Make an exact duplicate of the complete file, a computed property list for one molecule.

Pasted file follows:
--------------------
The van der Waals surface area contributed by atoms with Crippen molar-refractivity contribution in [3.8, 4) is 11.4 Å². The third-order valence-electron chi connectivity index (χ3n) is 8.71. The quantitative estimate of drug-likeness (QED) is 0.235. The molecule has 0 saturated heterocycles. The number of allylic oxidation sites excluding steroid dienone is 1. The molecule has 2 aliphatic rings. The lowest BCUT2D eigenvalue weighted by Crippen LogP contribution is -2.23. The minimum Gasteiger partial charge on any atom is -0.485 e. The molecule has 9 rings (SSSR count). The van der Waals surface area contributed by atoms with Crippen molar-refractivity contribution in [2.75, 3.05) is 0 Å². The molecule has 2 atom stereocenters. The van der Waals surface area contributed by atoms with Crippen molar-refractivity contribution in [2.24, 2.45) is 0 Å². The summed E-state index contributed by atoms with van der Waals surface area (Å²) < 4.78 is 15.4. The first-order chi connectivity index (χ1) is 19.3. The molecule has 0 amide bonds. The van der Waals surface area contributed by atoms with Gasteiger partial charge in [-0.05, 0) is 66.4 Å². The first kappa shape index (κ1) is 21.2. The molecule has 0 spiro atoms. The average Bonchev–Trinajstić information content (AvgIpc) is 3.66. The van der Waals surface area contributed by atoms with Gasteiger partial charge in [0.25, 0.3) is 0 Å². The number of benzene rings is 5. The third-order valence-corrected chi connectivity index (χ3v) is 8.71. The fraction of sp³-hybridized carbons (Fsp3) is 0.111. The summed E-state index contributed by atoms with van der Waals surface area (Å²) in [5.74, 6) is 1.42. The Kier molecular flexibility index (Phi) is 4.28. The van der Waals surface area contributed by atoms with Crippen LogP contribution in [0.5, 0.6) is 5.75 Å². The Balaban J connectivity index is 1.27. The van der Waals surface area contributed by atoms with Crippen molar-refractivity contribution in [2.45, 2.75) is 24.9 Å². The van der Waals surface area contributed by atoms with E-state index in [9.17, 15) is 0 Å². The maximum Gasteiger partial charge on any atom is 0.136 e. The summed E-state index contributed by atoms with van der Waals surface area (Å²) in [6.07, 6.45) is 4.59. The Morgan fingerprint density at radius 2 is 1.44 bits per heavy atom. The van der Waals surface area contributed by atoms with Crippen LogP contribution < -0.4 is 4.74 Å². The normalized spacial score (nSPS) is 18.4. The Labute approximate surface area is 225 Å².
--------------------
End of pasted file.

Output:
The van der Waals surface area contributed by atoms with Crippen molar-refractivity contribution in [3.8, 4) is 11.4 Å². The third-order valence-electron chi connectivity index (χ3n) is 8.71. The quantitative estimate of drug-likeness (QED) is 0.235. The molecule has 0 saturated heterocycles. The number of allylic oxidation sites excluding steroid dienone is 1. The molecule has 2 aliphatic rings. The lowest BCUT2D eigenvalue weighted by Crippen LogP contribution is -2.23. The minimum Gasteiger partial charge on any atom is -0.485 e. The molecule has 9 rings (SSSR count). The van der Waals surface area contributed by atoms with Crippen molar-refractivity contribution in [2.75, 3.05) is 0 Å². The molecule has 2 atom stereocenters. The van der Waals surface area contributed by atoms with Crippen molar-refractivity contribution in [2.24, 2.45) is 0 Å². The summed E-state index contributed by atoms with van der Waals surface area (Å²) < 4.78 is 15.4. The first-order chi connectivity index (χ1) is 19.3. The molecule has 0 amide bonds. The van der Waals surface area contributed by atoms with Gasteiger partial charge in [-0.05, 0) is 66.4 Å². The first kappa shape index (κ1) is 21.2. The molecule has 0 spiro atoms. The average Bonchev–Trinajstić information content (AvgIpc) is 3.66. The van der Waals surface area contributed by atoms with Gasteiger partial charge in [0.25, 0.3) is 0 Å². The number of benzene rings is 5. The third-order valence-corrected chi connectivity index (χ3v) is 8.71. The fraction of sp³-hybridized carbons (Fsp3) is 0.111. The summed E-state index contributed by atoms with van der Waals surface area (Å²) in [5.74, 6) is 1.42. The Kier molecular flexibility index (Phi) is 4.28. The van der Waals surface area contributed by atoms with Crippen LogP contribution in [0.5, 0.6) is 5.75 Å². The Balaban J connectivity index is 1.27. The van der Waals surface area contributed by atoms with Crippen molar-refractivity contribution in [2.45, 2.75) is 24.9 Å². The van der Waals surface area contributed by atoms with E-state index in [9.17, 15) is 0 Å². The maximum Gasteiger partial charge on any atom is 0.136 e. The summed E-state index contributed by atoms with van der Waals surface area (Å²) in [6.07, 6.45) is 4.59. The Morgan fingerprint density at radius 2 is 1.44 bits per heavy atom. The van der Waals surface area contributed by atoms with Crippen LogP contribution < -0.4 is 4.74 Å². The normalized spacial score (nSPS) is 18.4. The Labute approximate surface area is 225 Å².